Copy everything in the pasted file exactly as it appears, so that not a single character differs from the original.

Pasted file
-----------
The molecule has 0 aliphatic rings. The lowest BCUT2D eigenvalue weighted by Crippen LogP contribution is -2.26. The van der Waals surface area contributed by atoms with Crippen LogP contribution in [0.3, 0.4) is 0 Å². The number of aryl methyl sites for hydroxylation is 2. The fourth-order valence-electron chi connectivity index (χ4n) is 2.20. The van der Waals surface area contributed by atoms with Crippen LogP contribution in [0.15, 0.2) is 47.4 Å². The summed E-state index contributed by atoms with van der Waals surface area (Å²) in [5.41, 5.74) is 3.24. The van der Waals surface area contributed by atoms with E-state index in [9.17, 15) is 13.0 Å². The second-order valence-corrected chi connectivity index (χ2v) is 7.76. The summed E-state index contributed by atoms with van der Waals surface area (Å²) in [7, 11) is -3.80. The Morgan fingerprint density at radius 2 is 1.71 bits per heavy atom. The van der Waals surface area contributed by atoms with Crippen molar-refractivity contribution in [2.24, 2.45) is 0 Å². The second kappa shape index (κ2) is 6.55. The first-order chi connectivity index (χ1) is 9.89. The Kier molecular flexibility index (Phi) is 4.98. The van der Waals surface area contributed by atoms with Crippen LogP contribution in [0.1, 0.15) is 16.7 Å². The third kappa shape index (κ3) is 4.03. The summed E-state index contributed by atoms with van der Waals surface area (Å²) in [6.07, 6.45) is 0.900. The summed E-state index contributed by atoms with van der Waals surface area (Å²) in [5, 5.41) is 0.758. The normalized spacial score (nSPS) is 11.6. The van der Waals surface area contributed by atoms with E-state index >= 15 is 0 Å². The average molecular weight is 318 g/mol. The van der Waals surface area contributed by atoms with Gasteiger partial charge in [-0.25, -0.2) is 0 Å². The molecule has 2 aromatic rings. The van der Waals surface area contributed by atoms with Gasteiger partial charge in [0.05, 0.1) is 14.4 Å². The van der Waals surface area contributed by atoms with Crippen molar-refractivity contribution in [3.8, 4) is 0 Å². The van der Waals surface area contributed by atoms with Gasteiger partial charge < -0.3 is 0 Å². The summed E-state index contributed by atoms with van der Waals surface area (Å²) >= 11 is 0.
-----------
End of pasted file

The molecule has 0 aliphatic rings. The lowest BCUT2D eigenvalue weighted by Crippen LogP contribution is -2.26. The van der Waals surface area contributed by atoms with Crippen LogP contribution in [0.3, 0.4) is 0 Å². The number of aryl methyl sites for hydroxylation is 2. The fourth-order valence-electron chi connectivity index (χ4n) is 2.20. The van der Waals surface area contributed by atoms with Crippen LogP contribution in [0.15, 0.2) is 47.4 Å². The summed E-state index contributed by atoms with van der Waals surface area (Å²) in [5.41, 5.74) is 3.24. The van der Waals surface area contributed by atoms with E-state index in [9.17, 15) is 13.0 Å². The second-order valence-corrected chi connectivity index (χ2v) is 7.76. The summed E-state index contributed by atoms with van der Waals surface area (Å²) in [7, 11) is -3.80. The Morgan fingerprint density at radius 2 is 1.71 bits per heavy atom. The van der Waals surface area contributed by atoms with Crippen molar-refractivity contribution in [2.24, 2.45) is 0 Å². The second kappa shape index (κ2) is 6.55. The first-order chi connectivity index (χ1) is 9.89. The Kier molecular flexibility index (Phi) is 4.98. The van der Waals surface area contributed by atoms with Crippen LogP contribution in [0.1, 0.15) is 16.7 Å². The third kappa shape index (κ3) is 4.03. The summed E-state index contributed by atoms with van der Waals surface area (Å²) in [6.07, 6.45) is 0.900. The summed E-state index contributed by atoms with van der Waals surface area (Å²) in [5, 5.41) is 0.758. The normalized spacial score (nSPS) is 11.6. The van der Waals surface area contributed by atoms with E-state index >= 15 is 0 Å². The average molecular weight is 318 g/mol. The van der Waals surface area contributed by atoms with Gasteiger partial charge in [-0.25, -0.2) is 0 Å². The molecule has 2 aromatic rings. The van der Waals surface area contributed by atoms with Gasteiger partial charge in [0.05, 0.1) is 14.4 Å². The van der Waals surface area contributed by atoms with Crippen molar-refractivity contribution in [3.8, 4) is 0 Å². The van der Waals surface area contributed by atoms with Gasteiger partial charge < -0.3 is 0 Å². The summed E-state index contributed by atoms with van der Waals surface area (Å²) >= 11 is 0.